Secateurs Rose 2021
COUNTRY: SOUTH AFRICA
GRAPE: CINSAULT GRENACHE
BOTTLE SIZE: 75CL
WINEMAKER: AA BADENHORST
As far as we know, no one has yet produced a vaccine to protect against Adi Badenhorst. So contagious is his lust for life that you can't help but be infected by it, whether it means you find yourself bundled into the back of his Silverado and taken on a bone-rattling tour of his vineyards or dragged into his cellar to lend a hand with the blending. Not so much a winemaker as a force of nature, he handed in his notice after 10 honourable years at Rustenberg to launch his own label A. A. Badenhorst Family Wines.
One often hears wine merchants saying that winemakers like to let the wines speak for themselves. Well, Adi's wines would be lucky to get a word in edgeways. He is a fast-talking, quick-witted, warm-hearted kind of guy; a blend of one half talent, one half intuition and one half rock star. Like our understanding of fractions, Adi's grasp on the precise technical specifications of his wines is not his strongpoint, but his aim is not perfection but personality. He may not be able to quote tartaric acid levels on request, but he is on first name terms with each of his vines. If you want to drink wines with soul that were made using gut feel rather than technical recipes, then this is definitely where you should be focusing your attention.
Today, Swartland is buzzing like California during the Gold Rush, except the lure is grapes not gold. Its fabulously old bush vines are attracting the country's most pioneering winemakers, who have been drawn to the rich variety of organically-farmed, low-yielding vines - a legacy from the early settlers in the region. Fantastic, but previously neglected, old vineyards are being brought back to life by winemakers, such as Adi, Eben Sadie, Chris Mullineux and Marc Kent.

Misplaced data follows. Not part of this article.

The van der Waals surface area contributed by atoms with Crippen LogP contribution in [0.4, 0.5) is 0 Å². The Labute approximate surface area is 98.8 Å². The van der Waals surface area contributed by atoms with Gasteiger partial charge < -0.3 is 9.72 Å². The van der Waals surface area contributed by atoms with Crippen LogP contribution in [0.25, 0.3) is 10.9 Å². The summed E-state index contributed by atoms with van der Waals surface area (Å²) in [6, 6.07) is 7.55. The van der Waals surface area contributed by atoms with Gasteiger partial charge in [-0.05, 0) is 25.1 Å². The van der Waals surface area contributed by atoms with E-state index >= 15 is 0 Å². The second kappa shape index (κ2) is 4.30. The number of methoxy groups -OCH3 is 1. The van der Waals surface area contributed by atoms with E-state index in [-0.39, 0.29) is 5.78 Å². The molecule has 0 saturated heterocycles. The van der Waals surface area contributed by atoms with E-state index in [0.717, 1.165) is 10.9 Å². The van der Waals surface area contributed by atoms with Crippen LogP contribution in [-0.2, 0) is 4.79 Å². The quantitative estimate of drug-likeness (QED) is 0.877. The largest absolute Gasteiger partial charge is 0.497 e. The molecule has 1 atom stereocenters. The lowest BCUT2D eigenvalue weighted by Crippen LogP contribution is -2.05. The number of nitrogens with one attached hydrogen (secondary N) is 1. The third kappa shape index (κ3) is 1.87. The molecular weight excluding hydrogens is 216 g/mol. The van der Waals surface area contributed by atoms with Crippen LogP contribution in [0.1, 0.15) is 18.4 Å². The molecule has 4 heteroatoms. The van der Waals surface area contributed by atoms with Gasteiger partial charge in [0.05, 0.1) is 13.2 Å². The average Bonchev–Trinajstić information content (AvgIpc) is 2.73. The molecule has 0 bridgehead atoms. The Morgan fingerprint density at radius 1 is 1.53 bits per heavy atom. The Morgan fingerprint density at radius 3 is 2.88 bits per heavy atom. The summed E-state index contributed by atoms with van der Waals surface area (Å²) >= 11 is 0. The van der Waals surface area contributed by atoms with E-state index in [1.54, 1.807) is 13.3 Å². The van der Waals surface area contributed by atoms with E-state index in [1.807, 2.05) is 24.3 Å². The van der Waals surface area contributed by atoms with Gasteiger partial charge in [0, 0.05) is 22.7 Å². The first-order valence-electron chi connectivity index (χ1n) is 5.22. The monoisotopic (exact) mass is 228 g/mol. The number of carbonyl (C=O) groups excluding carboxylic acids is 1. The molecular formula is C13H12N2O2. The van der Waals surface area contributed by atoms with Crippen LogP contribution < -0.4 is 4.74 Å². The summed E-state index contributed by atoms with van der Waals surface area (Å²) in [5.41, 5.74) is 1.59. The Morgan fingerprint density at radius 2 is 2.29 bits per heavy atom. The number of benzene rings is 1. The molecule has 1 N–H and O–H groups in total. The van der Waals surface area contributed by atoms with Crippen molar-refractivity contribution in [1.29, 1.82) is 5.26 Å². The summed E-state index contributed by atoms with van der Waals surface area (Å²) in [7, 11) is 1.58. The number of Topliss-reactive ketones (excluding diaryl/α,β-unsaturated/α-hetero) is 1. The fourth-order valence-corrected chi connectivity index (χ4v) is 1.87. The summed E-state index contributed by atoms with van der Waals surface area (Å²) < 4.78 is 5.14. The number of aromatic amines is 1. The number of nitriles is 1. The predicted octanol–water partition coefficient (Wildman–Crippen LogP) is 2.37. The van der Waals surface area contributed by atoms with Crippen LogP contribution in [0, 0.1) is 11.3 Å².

Adi took over an ancient winery in the up-and-coming Paardeberg area of Swartland that had been built in the 1800s and had last been used in the 1930s. This meant fashionable concrete tanks and, according to the 2009 Platter Guide, a sizeable bat population. Even more importantly, they acquired 35 hectares of mature, dry-farmed bush vines, which clearly deliver great quality and complexity.
The A.A. Badenhorst Family labels seem to have divided a few people (we happen to love them!), but we thought we would mention a few details that are quite endearing. On the front label, there are a pair of secateurs on the right-hand edge, which mark the halfway point of the bottle. This was inspired by a traditional drink in the region called Oom Tas (see below), which the farm workers used to share after a hard day's work. To avoid arguments, Oom Tas made a mark on the label to show when half the bottle had been drunk. When they took the halfway mark off the label, sales plummeted, so they quickly put it back again! Beneath the vintage on the A.A. Badenhorst front label are two flowers, which represent the male and the female flowers of the vine and on the back label, Adi has cunningly transformed the boring bar code into a reed bed.
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